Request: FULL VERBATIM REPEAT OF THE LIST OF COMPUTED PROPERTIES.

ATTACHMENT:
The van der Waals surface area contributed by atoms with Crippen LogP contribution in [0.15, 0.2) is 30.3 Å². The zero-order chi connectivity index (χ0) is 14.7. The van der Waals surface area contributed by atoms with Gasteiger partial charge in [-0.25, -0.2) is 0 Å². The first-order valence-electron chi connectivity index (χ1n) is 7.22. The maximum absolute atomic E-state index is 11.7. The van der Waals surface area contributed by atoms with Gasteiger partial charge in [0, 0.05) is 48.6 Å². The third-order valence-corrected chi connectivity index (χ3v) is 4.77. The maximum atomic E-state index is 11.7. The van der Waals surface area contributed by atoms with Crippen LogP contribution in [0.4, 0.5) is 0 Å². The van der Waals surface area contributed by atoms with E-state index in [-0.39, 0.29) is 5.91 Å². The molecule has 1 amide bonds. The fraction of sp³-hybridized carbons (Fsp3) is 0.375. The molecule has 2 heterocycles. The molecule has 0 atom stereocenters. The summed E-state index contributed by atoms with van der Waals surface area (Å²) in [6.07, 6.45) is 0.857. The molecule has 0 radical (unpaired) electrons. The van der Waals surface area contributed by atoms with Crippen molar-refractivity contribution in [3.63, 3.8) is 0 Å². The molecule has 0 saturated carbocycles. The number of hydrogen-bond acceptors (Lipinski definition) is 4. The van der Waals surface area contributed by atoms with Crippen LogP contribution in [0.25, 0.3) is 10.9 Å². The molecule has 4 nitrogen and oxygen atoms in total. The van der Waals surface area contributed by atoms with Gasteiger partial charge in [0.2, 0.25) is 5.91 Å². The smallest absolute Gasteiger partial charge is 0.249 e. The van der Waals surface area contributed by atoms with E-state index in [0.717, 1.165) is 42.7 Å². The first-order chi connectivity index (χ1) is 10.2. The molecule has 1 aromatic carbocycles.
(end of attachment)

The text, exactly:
The van der Waals surface area contributed by atoms with Crippen LogP contribution in [0.15, 0.2) is 30.3 Å². The zero-order chi connectivity index (χ0) is 14.7. The van der Waals surface area contributed by atoms with Gasteiger partial charge in [-0.25, -0.2) is 0 Å². The first-order valence-electron chi connectivity index (χ1n) is 7.22. The maximum absolute atomic E-state index is 11.7. The van der Waals surface area contributed by atoms with Gasteiger partial charge in [0, 0.05) is 48.6 Å². The third-order valence-corrected chi connectivity index (χ3v) is 4.77. The maximum atomic E-state index is 11.7. The van der Waals surface area contributed by atoms with Crippen LogP contribution in [0.4, 0.5) is 0 Å². The van der Waals surface area contributed by atoms with E-state index in [-0.39, 0.29) is 5.91 Å². The molecule has 1 amide bonds. The fraction of sp³-hybridized carbons (Fsp3) is 0.375. The molecule has 2 heterocycles. The molecule has 0 atom stereocenters. The summed E-state index contributed by atoms with van der Waals surface area (Å²) in [6.07, 6.45) is 0.857. The molecule has 0 radical (unpaired) electrons. The van der Waals surface area contributed by atoms with Crippen molar-refractivity contribution in [3.63, 3.8) is 0 Å². The molecule has 0 saturated carbocycles. The number of hydrogen-bond acceptors (Lipinski definition) is 4. The van der Waals surface area contributed by atoms with Crippen LogP contribution in [0.25, 0.3) is 10.9 Å². The molecule has 4 nitrogen and oxygen atoms in total. The van der Waals surface area contributed by atoms with Gasteiger partial charge in [0.2, 0.25) is 5.91 Å². The smallest absolute Gasteiger partial charge is 0.249 e. The van der Waals surface area contributed by atoms with E-state index in [0.717, 1.165) is 42.7 Å². The first-order chi connectivity index (χ1) is 10.2. The molecule has 1 aromatic carbocycles.